Mark Twain Understood What Motivated Mobs

Revisiting a 1901 essay on the rise of lynchings.

When it comes to putting the January 6 siege of the Capitol in perspective for the upcoming Senate trial of Donald Trump, the 80-page brief filed by the House impeachment managers is thorough, as are two are two shorter, academic essays--Yale historian Timothy Snyder’s “The American Abyss,” and foreign-policy expert Mark Danner’s “Be Ready to Fight.”  

There is, however, another writer who should be read as the Senate trial begins: Mark Twain. Twain never imagined the Capitol being trashed by an angry mob, but in his 1901 essay, “The United States of Lyncherdom,” he foresaw how a mob, like the ones he knew as a Southerner, could terrorize a major, northern city. For Twain, the mob was a staple of American life, not an anomaly, and in “The United States of Lyncherdom” he treated the mob as a political force to be reckoned with.

“I may live to see a negro burned in Union Square , New York, with fifty thousand people present, and not a sheriff visible, not a governor, not a constable, not a clergyman, not a law-and-order representative of any sort,” Twain wrote.

Twain was responding to the rise of lynching, the increased influence of the Ku Klux Klan, and the Supreme Court’s landmark 1896 Plessy v. Ferguson  decision that made “separate but equal” the law of the land.  But Twain’s essay, written, as he tells readers, in the wake of an incident in Missouri in which a mob lynched three black men and burned the houses of five black families after a white woman was found murdered, goes far beyond the Jim Crow era in which he lived.  

It is a short step from Twain imagining a Union Square mob 120 years ago to the present moment when a Confederate flag and a makeshift gallows with a noose were part of the siege on the Capitol.  We need only change New York to Washington, D.C., Union Square to the Capitol, and the absence of police in Union Square to the weak police presence at the Capitol to see how “The United States of Lyncherdom” puts our own situation under a historical magnifying glass. 

Central to Twain’s portrait of a mob is his idea that the members of a mob constantly worry about being considered unsupportive of the mob’s values and its leaders. They fear, in Twain’s words, being “offensively commented upon.” It is harder to think of a better description of how and why President Trump exercised such influence over the Capitol Hill mob.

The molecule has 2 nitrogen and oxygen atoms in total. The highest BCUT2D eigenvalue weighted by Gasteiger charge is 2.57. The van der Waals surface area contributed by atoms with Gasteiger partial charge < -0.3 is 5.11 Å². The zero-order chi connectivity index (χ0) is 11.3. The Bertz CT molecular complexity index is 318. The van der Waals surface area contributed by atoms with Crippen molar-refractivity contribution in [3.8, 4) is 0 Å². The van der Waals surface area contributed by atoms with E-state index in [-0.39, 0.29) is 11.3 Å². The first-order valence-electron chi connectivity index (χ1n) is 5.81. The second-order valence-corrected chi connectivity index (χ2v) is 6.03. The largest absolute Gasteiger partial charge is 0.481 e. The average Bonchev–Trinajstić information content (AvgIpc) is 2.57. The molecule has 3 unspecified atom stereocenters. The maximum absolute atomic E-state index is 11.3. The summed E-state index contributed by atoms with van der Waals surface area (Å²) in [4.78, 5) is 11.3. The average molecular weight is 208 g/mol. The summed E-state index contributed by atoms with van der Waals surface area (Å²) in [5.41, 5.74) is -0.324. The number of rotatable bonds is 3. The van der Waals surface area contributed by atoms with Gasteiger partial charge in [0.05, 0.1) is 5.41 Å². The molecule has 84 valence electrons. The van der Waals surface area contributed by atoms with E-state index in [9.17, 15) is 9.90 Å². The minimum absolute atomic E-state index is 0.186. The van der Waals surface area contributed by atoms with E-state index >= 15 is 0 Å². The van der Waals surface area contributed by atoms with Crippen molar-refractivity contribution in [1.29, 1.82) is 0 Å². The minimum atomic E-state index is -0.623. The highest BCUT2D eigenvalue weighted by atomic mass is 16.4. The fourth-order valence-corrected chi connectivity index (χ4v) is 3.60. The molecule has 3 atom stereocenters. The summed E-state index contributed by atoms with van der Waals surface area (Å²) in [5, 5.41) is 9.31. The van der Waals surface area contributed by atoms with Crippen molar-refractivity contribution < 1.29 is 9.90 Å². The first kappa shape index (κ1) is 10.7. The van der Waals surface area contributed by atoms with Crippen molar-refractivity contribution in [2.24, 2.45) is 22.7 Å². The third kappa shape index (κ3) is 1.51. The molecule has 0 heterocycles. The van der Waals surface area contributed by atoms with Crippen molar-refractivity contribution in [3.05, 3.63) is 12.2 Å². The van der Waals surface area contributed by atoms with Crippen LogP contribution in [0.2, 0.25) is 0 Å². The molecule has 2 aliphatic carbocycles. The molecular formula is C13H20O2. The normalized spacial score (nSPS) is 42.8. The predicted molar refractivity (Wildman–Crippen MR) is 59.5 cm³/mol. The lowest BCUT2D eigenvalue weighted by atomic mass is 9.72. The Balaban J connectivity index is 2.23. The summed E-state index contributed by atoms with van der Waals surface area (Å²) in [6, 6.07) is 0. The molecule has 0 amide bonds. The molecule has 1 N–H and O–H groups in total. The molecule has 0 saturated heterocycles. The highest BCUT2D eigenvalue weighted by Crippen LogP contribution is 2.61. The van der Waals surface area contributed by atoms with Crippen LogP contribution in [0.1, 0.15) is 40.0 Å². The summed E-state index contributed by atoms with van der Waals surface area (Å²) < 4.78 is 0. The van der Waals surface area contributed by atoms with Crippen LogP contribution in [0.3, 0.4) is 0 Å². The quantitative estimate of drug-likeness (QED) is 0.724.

In the wake of the attack on the Capitol, several administration officials resigned: Mick Mulvaney, Secretary of Education  Secretary of Education Betsy DeVos, and Secretary of Transportation Elaine Chao.  Yet in the weeks between the election and January 6, Trump’s Cabinet, along with Senate Majority Leader Mitch McConnell, remained silent while the president complained about a rigged election.

Trump’s supporters, anxious to avoid getting on his wrong side, refused to contradict him when he spread conspiracy theories.  Trump saw their silence as a green light to do as he wished. Only after he began to confront the backlash against the Capitol mob and to fear the personal consequences of being associated with its violence did the president start to talk about a peaceful handover of power to the Biden administration.

When Twain thought about the best way to curtail the power of mobs, he drew hope from the tendency of a mob to back down when someone with courage defied it.“For no mob has any sand in the presence of a man known to be splendidly brave,” Twain declared in his essay. 

In Huckleberry Finn Twain had a single figure, Colonel Sherburn, face down a mob targeting him. Sherburn declares, ”the pitifulest thing out is a mob,” before he vanishes from Huckleberry Finn, having made Twain’s point for him. In “The United States of Lyncherdom” no Colonel Sherburn appears, but more than a decade afterHuckleberry Finn, Twain remained convinced that mobs can be defused if “morally brave men” confront them. 

In emphasizing the importance of character rather than structural change as the antidote to mobs, Twain was being distinctly old-fashioned. He acknowledged the shaky ground on which he stood when he called for morally brave men to come forward. “Where shall these brave men be found?” he asked, worried that there were not enough of such men to go around.  There is no ignoring Twain’s doubts, but even harder is imagining we can get by today without posing his bravery question.

Nicolaus Mills is professor of literature at Sarah Lawrence College and author of Winning the Peace: The Marshall Plan and America’s Coming of Age as a Superpower.